WHISTLER, B.C. — Fire officials say a blaze on a B.C. Olympic mountain is much smaller than originally feared but just in case, there’s a backup plan if the winds suddenly shift and threaten 2010 Games venues.
They’ll turn on the snowmaking equipment.
“On the alpine venue, we’re fortunate enough to have a sprinkler system, more or less, with the snowmaking capacity we have in that zone so we have reservoirs and the ability to pump water into those zones,” said Doug Forseth, vice-president of operations for Whistler-Blackcomb.
“We have fire hydrants for the snowmaking equipment and we have the ability to have some capable resources to help dampen the fire if we have anything start.”
The forest fire on Blackcomb Mountain, which began Thursday afternoon due to a lightning strike, is now estimated at 30 hectares.
Fire information officer Phil Taudin-Chabot said that’s a steep decline from the 75 hectares that was originally estimated.
“Last night, we did some aerial flights with satellite imagery to get a more accurate size of the fire,” Taudin-Chabot said at a Friday morning press briefing.
“It’s smaller than what we had originally anticipated.”
About 375 staff and guests were forced to flee from Blackcomb and adjacent Whistler Mountains as a result of the fire.
Some employees had to temporarily be evacuated from staff housing, though they were allowed back a short time later.
The fire was classified as a Rank 4, or highly vigorous, on Thursday. But Taudin-Chabot said by Friday morning it was being treated as a Rank 2, or creeping surface fire.
“The initial response on this fire seems to have been effective,” Taudin-Chabot said, adding that there was little growth overnight.
The Blackcomb Mountain fire is not an interface fire, meaning it is not currently a threat to homes. Taudin-Chabot said the fire is three kilometres uphill from any structures.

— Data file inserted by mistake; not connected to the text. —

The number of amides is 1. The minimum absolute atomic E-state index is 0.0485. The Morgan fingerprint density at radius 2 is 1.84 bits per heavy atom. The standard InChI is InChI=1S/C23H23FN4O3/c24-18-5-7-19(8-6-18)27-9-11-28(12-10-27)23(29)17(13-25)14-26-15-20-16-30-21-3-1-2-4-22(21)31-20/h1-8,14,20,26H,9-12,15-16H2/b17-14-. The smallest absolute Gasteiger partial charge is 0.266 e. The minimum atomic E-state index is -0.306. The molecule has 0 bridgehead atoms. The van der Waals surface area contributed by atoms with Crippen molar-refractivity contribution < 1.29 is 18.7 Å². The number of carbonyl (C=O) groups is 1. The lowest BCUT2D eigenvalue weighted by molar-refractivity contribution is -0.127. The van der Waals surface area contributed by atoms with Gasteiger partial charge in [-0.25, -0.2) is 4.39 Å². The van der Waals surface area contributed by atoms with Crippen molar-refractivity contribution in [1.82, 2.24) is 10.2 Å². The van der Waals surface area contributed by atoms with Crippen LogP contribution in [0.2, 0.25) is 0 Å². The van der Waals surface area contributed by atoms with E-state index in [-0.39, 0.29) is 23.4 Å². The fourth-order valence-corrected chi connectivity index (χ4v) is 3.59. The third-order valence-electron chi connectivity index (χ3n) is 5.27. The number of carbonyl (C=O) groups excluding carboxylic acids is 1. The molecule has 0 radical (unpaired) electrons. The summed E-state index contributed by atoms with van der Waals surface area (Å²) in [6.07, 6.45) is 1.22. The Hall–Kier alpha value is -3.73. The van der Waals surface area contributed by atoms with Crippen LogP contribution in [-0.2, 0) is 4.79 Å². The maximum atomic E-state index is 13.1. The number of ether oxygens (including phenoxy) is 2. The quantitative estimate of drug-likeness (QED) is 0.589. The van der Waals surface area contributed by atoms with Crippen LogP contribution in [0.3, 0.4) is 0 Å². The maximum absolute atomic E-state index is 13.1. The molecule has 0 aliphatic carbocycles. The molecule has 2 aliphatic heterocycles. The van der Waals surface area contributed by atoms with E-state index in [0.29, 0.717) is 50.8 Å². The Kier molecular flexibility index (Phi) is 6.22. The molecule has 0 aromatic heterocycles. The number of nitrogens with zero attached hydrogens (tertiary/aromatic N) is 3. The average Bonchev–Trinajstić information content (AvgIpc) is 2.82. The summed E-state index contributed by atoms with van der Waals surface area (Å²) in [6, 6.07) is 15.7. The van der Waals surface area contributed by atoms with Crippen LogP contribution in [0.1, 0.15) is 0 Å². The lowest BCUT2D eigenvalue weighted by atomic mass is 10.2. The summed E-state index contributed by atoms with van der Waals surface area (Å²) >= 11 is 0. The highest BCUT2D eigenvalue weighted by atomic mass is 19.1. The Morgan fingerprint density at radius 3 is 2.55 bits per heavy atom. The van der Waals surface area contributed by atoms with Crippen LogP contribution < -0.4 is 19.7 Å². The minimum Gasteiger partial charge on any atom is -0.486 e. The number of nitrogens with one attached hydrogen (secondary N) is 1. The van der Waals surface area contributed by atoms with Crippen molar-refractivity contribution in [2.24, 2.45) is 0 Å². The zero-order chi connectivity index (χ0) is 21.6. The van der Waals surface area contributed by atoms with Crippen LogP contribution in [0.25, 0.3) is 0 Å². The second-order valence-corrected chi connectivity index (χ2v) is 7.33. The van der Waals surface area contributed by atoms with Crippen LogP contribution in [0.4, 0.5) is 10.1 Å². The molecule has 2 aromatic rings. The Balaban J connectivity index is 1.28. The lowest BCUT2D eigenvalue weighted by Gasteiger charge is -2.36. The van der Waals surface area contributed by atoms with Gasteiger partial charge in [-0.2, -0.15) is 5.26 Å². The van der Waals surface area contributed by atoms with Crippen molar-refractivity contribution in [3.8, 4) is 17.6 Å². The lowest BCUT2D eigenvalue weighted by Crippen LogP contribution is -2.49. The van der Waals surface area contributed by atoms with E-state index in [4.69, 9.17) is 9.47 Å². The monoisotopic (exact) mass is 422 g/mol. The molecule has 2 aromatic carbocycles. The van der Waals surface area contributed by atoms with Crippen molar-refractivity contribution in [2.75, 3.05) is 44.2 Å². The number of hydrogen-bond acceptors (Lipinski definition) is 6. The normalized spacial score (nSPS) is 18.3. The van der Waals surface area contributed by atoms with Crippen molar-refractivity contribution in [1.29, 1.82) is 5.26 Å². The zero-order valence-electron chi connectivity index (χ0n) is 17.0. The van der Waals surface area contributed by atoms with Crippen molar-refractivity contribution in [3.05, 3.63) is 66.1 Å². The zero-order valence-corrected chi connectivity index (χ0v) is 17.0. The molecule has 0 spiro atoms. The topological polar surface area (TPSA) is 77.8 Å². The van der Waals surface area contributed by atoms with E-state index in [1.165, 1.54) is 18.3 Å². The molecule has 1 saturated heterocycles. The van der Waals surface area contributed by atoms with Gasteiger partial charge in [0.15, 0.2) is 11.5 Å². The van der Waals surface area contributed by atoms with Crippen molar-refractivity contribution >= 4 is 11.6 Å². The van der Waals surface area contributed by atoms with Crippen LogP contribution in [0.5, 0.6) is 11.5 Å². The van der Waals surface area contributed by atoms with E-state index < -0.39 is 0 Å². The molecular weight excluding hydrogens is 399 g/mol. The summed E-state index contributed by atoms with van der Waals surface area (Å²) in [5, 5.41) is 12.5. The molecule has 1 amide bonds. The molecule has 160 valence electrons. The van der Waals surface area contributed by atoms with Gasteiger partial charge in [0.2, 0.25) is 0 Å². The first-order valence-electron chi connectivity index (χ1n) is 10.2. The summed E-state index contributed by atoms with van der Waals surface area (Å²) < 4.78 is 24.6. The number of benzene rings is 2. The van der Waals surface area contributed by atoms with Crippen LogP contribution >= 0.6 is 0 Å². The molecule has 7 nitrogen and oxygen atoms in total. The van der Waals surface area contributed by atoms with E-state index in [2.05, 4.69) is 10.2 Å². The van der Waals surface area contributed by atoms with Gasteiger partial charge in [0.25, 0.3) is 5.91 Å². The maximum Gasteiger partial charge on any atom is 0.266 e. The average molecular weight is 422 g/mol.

Blackcomb Mountain is home to the Olympic Sliding Centre, which will host the bobsleigh, luge and skeleton events during the 2010 Games. Whistler Mountain will host the alpine skiing events.
None of the Games venues are currently at risk.
“Where the fire is burning is away from any of the Olympic venues,” Taudin-Chabot said.
Forseth said much the same.
“This fire is a considerable distance away from (the Sliding Centre). We don’t see any jeopardy at all at the moment. The alpine events venue is on Whistler Mountain, at Creekside, and that’s even further away. So we’re clear and free at this time,” he said.
Whistler Fire Chief Rob Whitton said there are plans in place if the Olympic venues suddenly come under threat.
“For the Sliding Centre, because of the excavation that took place during construction, there’s quite a clear area between the forest and that venue. So I believe it would allow us a fire-break in that area,” he said.
“The construction of the site itself is concrete and steel. So again, pretty hard to get started from that perspective so we feel pretty confident about being able to mitigate anything that may come into that area.”
When it comes to Whistler Mountain, Whitton said fire crews have lots of access points if any flames start.
While Whistler has made its name as a ski resort town, the municipality also has a burgeoning summer tourist trade.
Whistler Mountain was open Friday for sightseeing, mountain biking and restricted hiking, as well as the gondola that runs between the peaks of Whistler and Blackcomb mountains.
Tourism Whistler was careful to point out that it was business as usual in the village.
Casey Vanden said the biggest impact of the fire for them was a spike in calls to the 1-800-Whistler line
But he said the smoke and fire above the village hasn’t deterred long-weekend visitors.
“We haven’t had a single cancellation.”
There were 26 new fires reported yesterday in the area around Whistler, known as the Pemberton fire zone, and thunder and lightning is in the forecast again for Friday.